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  • Buy-to-Let

    The old chestnut: Property vs. Shares

    Thanks very much for your detailed reply. I am lucky enough (but don't own it) to look at an AIM portfolio regularly and it appears to be doing very well overall.

    However, this is not a cheap game to be in as it is a managed portfolio - BTL is a much cheaper game to get in to and has its monthly returns.

    It's something I've looked into a lot but it's not for me at the moment.

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    What about the All-Share? 250? sp500? MSCI World?

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    With so many global stock exchanges within 5-10% of all time highs, 10 years into a bull-run, it stands to reason that expectations for the following 10 years should be more tempered.  That's just the way the market works.  I would be absolutely shocked if we did not suffer a severe market sell off in the next 5-7 years, but this assumption is predicated on the starting point.  Because interest rates are still near rock-bottom levels, investors have been willing to pay more than they normally would for both dividend stocks (because they can't get returns elsewhere) and growth stocks (because there is a scarcity of them).

    Global markets have already seen a proper wobble this year on a few concerns, being rising interest rates in the U.S. specifically, slowing corporate earnings and trade tensions between the U.S. and China. In fact, by some measures, this has been one of the worst years on record for investors.  Though the sell off has not been too severe in stocks, NO asset classes have made money for investors, this is exceptionally rare.

    I do have an investment portfolio, alongside my property portfolio.  It is comprised of Fundsmith Equity Fund and a dozen high quality, best-of-breed world classes companies that are global leaders in their respective fields, each of which has above normal earnings growth.  If the $hit really hits the fan, am i comfortable that unless I really needed the money urgently, would I be comfortable that after an initial sell-off, each of these businesses would be worth more to investors (me) down the line? i.e. Would I be satisfied being "stuck" with them if things go really badly?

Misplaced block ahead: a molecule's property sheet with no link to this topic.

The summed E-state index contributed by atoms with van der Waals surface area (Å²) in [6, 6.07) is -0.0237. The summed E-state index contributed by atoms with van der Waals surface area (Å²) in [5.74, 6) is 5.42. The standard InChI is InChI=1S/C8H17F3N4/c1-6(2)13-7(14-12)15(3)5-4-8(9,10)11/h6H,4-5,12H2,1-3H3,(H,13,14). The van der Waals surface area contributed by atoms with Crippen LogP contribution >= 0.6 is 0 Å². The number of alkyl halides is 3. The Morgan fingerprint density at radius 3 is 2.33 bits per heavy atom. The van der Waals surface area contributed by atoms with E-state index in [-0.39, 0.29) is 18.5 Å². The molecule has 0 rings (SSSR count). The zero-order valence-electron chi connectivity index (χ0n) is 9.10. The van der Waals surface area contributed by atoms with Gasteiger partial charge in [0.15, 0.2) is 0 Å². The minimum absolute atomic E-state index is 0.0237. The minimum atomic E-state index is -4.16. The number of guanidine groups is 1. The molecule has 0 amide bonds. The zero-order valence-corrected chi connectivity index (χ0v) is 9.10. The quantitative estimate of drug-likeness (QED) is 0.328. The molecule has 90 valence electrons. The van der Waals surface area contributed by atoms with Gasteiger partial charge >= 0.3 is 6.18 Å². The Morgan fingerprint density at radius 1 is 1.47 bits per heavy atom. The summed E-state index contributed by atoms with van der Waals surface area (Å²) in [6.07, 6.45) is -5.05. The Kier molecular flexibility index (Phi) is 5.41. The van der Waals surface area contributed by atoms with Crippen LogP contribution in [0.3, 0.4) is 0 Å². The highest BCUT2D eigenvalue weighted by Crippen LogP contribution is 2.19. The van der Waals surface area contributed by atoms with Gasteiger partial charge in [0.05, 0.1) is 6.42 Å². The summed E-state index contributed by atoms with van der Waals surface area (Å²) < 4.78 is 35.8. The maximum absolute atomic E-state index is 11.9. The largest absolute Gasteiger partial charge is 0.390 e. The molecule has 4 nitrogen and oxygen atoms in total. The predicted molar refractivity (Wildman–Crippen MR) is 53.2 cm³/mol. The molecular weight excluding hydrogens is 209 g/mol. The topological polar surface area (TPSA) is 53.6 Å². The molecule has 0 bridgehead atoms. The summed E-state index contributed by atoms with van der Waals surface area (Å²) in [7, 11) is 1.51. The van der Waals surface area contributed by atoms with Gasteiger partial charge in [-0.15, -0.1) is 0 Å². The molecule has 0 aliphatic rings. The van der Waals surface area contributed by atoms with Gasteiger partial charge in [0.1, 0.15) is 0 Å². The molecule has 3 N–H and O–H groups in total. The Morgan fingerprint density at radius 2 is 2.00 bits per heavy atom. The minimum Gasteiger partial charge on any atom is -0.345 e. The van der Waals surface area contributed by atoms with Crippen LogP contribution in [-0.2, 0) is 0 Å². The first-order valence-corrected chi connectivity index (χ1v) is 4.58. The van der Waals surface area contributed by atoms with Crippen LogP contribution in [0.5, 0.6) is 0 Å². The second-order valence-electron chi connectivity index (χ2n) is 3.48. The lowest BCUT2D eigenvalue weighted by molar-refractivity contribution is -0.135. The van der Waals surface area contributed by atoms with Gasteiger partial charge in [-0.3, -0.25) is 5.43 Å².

It is my view that this is the sort of company that one should be looking to own in this environment, or at the very least, find a portfolio manager with a similar philosophy and invest in his/her funds.


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    Im also in fundsmith - not quite sure about his facebook holding at 5% of the fund but agree with the remainder.

    Would also suggest as well as your appetite to risk it depends how long you wish to have the cash held up. personally i dont invest into equities with cash i can see myself needing within the next 5 years. Scares me that friends have large investment isas but only hold 2 months of expenses in cash.

    Will be interesting to see what happens with QE ending. My personal view is a lot of people are leveraged on their investments, a lot more than in 2007 so if a crash comes it could be very nasty with margin calls causing forced selling. Other way to look at it would be bargains to be had - although that goes back to the handing on for at least 5 years rule.

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    Interesting link about yields from shares

    5% plus without any hassle

    what do others think

    https://www.fool.co.uk/investing/2018/12...-5-yields/

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    Learn Change and Adapt ?????

    All comments are for casual information purposes only. If you wish to rely on any advice I have given please ensure you obtain independent specialist advice from a third party. No liability is accepted for comments made.